Quantified Reasons Obama Should Not Be Re-elected
- 18 March 2012 by Author 0 Comments
Quantified Reasons Obama Should Not Be Re-elected
By Richard Larsen
Published – Idaho State Journal, 03/18/12
In a discussion this past week, someone raised the question of whether President Obama will have to go negative in his campaign against whoever happens to be his opponent. There probably is not a limit to how negative he’ll go in the campaign, as evidenced by the fact that his campaign released a TV ad this week attacking Sarah Palin, who as I recall, is not even on the ballot! His actual record doesn’t have much to offer to the thoughtful voter.
I don’t care for polls, but when objectively conducted, they constitute the most viable vehicle to quantify public sentiment, which is crucial when it comes to measuring the efficacy and effectiveness of the president’s accomplishments and policies. So while I personally disdain relying on polls, such studies, targeted at key Obama efforts for the first three years, may provide insight as to whether the president will be running on, or from, his record.
Of greatest concern to Americans should be the national debt. It is, as Hillary Clinton has said, an issue of “national security.” Obama owns this. $5 trillion of our debt, and three years of $1.5 trillion deficit spending are creations of Obama and his facilitating congress. Such fiduciary ineptitude would disqualify him for mayor of Wasilla, Alaska, let alone our national president. He may dismiss it as inconsequential, but he cannot run from it.
Looking at his three signature legislative accomplishments, Obamacare is favored by just 42%, of Americans. But perhaps more importantly, “72 percent of Americans believe that the law’s individual mandate to purchase health insurance is unconstitutional, including 56 percent of Democrats,” according to Rasmussen from two weeks ago. And perhaps more significantly, “65% of doctors believe healthcare will deteriorate in the next five years” because of it.
The “Stimulus” was not viewed positively just a year after its passage. “Sixty-eight percent of Americans said they think the $787 billion American Recovery and Reinvestment Act (ARRA) was a “waste,” compared to just 29 percent who think the money was well-spent,” according to an ABC Washington Post poll.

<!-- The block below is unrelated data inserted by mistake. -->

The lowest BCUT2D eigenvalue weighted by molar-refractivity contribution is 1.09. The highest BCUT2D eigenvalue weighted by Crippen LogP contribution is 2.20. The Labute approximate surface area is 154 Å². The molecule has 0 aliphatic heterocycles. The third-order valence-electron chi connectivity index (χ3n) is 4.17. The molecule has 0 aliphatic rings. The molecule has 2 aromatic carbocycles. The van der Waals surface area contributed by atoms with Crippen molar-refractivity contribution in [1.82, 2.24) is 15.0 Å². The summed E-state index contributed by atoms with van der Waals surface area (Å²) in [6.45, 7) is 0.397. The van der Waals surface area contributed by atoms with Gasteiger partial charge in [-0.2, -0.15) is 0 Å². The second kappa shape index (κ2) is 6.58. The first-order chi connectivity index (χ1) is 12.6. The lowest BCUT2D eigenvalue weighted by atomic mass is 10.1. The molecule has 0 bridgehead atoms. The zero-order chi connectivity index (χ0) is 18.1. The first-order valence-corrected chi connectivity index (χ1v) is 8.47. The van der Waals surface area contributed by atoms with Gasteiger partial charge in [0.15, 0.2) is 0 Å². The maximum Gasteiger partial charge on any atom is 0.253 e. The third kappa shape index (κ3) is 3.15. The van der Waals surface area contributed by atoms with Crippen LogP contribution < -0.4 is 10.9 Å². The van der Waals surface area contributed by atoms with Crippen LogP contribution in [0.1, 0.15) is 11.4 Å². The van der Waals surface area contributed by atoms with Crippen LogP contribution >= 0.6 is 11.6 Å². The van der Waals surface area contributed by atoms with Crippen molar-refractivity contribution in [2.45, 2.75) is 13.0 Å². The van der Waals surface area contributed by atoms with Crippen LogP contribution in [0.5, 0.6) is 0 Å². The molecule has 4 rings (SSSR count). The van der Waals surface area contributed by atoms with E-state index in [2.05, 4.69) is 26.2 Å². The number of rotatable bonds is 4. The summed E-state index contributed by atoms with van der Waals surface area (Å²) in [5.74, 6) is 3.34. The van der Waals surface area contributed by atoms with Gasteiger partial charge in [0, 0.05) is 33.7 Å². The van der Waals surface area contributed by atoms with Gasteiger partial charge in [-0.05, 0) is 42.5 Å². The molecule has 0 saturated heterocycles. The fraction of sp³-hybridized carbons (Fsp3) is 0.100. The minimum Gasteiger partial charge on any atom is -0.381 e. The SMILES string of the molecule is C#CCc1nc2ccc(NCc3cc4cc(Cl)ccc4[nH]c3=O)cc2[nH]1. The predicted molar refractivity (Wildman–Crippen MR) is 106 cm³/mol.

The last legislative “accomplishment” is actually seen as a positive for congress, the Dodd-Frank financial regulatory overhaul. But if people understood that it defined “too big to fail,” virtually assuring future bailouts of big banks and financial institutions, they wouldn’t be too keen on that landmark legislation either, since only 9% view the big banks and the recent bailouts positively. Only a slight majority, 51%, views the auto bailouts unfavorably.
He can’t very well run on his record for helping gas prices, for as we saw this week, as they have skyrocketed, his approval ratings took a 10% hit…in one month. Currently 61% feel he’s handling gas prices poorly.
Perception on the jobs situation has improved, but can any of his policies be traced to amelioration of that malaise? Here there seems to be a real disconnect with voters, since his approval rating improves when unemployment drops, but when pressed for what he’s done to improve job creation, those polled by Gallup recently could not identify anything specifically that he’s done for the non-farm payrolls to increase. And in a CBS poll recently only 38% of respondents thought the president had a plan for creating jobs.
Couple that with a Zogby poll a few months ago where “just one third of the public feels President Obama deserves re-election while five times more Americans think Obama has done a worse job fixing the economy than Jimmy Carter, the modern era’s Herbert Hoover.” Overall, 6 in 10 Americans disapprove of Obama’s handling of the economy according to the latest ABC Washington Post poll.
When we look at the raw polling data on the specific areas where Obama has expended most of his effort, we’re hard pressed to find anything substantive from a public sentiment standpoint that he can hang his hat on. Rather, we find mostly wide public disapprobation over what he has actually done, rather than what he claims to have accomplished.
So will he run on his record? It’s unlikely. If his record was a scorecard, it would be filled with “D”s and “F”s. Voters bought his “hope” and “change” mantra without any record to run on four years ago. Will there be a similar logical disconnect this year, with a record? Hopefully voters will be more logical, and less emotional and gullible, this time around. Only with copious spin and misrepresentation can his “record” appear viable to reasonable voters. After all, elections provide our opportunity to hire, or fire, our leaders based on actual performance; as opposed to how well they can tell us they did.
Based on his own words from 2009, his administration should be a “one-term proposition.” If he’s not part of the solution, he’s part of the problem and clearly should go.
AP award winning columnist Richard Larsen is President of Larsen Financial, a brokerage and financial planning firm in Pocatello, and is a graduate of Idaho State University with a BA in Political Science and History and former member of the Idaho State Journal Editorial Board. He can be reached at email@example.com.